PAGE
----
Ty Larkins talks common design mistakes and how to correct them
Every space, like its inhabitants, is singularly different; with that difference comes inspiration that covers the rooms, walls, and floors, allowing it to become a home. Often, however, there are certain aspects of every home that are unknowingly doing the space injustice. DIG talked with local interior designer Ty Larkins to find out what are some of the most common design problems he sees when working on a new project and paired them with some relatively easy solutions.
A creative at heart, Larkins worked in a private practice law firm after graduating from Louisiana State University Law School until his personal side project of real estate investment and development began to take on a life of its own. His staging of the homes were met with wonderful reception, and after a “two-to-three-year evolution,” the foundation was placed for the Ty Larkins Interior Design of today that effortlessly creates outstanding personalized spaces.
With these notes from Larkins, revamping your home should be a piece of cake. Take his suggestions and add your own flair to cultivate a home that has your name written all over it.
1. Installing Lighting Fixtures Too High
This is by far the most common mistake Larkins finds homeowners making. Chandeliers and pendant lights should be low enough so that they not only illuminate the intended space, but also visually relate to what is below. Chandeliers should be hung 7 to 7.5 feet from the floor to the bottom of the fixture. Sconces, especially those mounted on or flanking a bathroom mirror, should be mounted 5 to 6 feet off the floor on center so that functionally, they will light the face.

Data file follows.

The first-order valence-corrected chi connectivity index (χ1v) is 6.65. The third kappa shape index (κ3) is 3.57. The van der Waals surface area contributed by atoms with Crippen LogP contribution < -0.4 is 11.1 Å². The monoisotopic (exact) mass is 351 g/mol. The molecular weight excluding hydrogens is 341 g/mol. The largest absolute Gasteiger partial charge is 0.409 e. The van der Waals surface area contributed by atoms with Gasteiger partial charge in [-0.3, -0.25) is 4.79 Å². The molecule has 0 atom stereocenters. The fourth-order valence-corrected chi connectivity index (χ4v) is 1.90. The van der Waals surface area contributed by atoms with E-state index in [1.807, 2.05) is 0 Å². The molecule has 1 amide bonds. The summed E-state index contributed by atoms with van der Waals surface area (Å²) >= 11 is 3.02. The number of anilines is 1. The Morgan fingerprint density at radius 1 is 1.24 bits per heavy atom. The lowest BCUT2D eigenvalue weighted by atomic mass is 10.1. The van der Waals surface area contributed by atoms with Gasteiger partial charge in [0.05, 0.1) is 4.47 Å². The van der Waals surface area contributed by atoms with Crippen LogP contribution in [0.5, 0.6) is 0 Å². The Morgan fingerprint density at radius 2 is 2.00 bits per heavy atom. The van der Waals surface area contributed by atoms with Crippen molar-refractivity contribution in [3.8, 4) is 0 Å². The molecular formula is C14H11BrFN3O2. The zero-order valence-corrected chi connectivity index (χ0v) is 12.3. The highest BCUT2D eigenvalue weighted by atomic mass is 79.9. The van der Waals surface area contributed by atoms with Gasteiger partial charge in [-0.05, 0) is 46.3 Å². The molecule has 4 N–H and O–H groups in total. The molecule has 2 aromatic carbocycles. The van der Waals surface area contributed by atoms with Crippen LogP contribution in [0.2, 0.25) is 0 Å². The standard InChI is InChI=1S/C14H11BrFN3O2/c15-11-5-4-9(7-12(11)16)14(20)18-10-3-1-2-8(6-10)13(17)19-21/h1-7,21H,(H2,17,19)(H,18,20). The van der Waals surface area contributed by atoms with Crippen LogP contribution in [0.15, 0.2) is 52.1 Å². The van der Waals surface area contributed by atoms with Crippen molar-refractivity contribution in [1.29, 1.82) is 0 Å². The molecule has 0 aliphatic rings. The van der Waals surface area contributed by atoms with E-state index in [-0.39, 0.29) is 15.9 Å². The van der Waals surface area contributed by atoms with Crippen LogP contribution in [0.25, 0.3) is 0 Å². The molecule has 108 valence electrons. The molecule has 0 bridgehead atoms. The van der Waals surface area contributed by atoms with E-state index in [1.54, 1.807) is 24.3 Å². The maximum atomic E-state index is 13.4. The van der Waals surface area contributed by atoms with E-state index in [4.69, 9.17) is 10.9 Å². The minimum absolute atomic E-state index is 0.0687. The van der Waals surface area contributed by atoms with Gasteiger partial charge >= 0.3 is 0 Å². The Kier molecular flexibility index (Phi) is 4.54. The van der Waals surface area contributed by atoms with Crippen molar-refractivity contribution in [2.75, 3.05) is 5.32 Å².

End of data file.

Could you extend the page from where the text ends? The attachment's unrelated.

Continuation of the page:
2. Installing Curtains Too Low in Spaces with Low Ceilings
If your ceilings are nine feet high or less, create the illusion of taller ceilings by installing the curtain rod right below the crown molding or where the wall meets the ceiling. Additionally, ensure the wall and crown molding are the same color, as the eye tends to stop traveling when it reaches the greatest degree of visual contrast with contrasting colors.
3. Artwork Being Hung Too High
Generally, the center of the art should be installed at 5.5 feet. As an exception, when hanging a piece of art over a sofa or sideboard hang the art low enough so it relates to the furniture beneath it, but not so high it appears to “float in space.”
4. Having Area Rugs That Are Too Small for The Space
For open spaces, an area rug placed on solid surfaces should allow for all the furniture pieces of the parameter to sit completely on the rug. If the sofa anchoring a living space is pushed against the wall, half the sofa legs should rest on the rug with the back legs on the bare floor. In bedrooms with the bed against a wall, the rug should be large enough so that two-thirds of the bed can rest on the area rug.
5. Compiling Too Many Competing Patterns
All too often, “visual noise” is created by using too many competing patterns in a space. The fabrics and patterns should harmonize together to create a balance. Solid fabrics should be used near heavily patterned pieces so that your eye experiences a “palate cleanser.” Additionally, if the goal is to layer pattern on pattern, the scale of the patterns should be varied sizes. “If the patterns don’t work in an outfit, they won’t work in your space either,” Larkins said.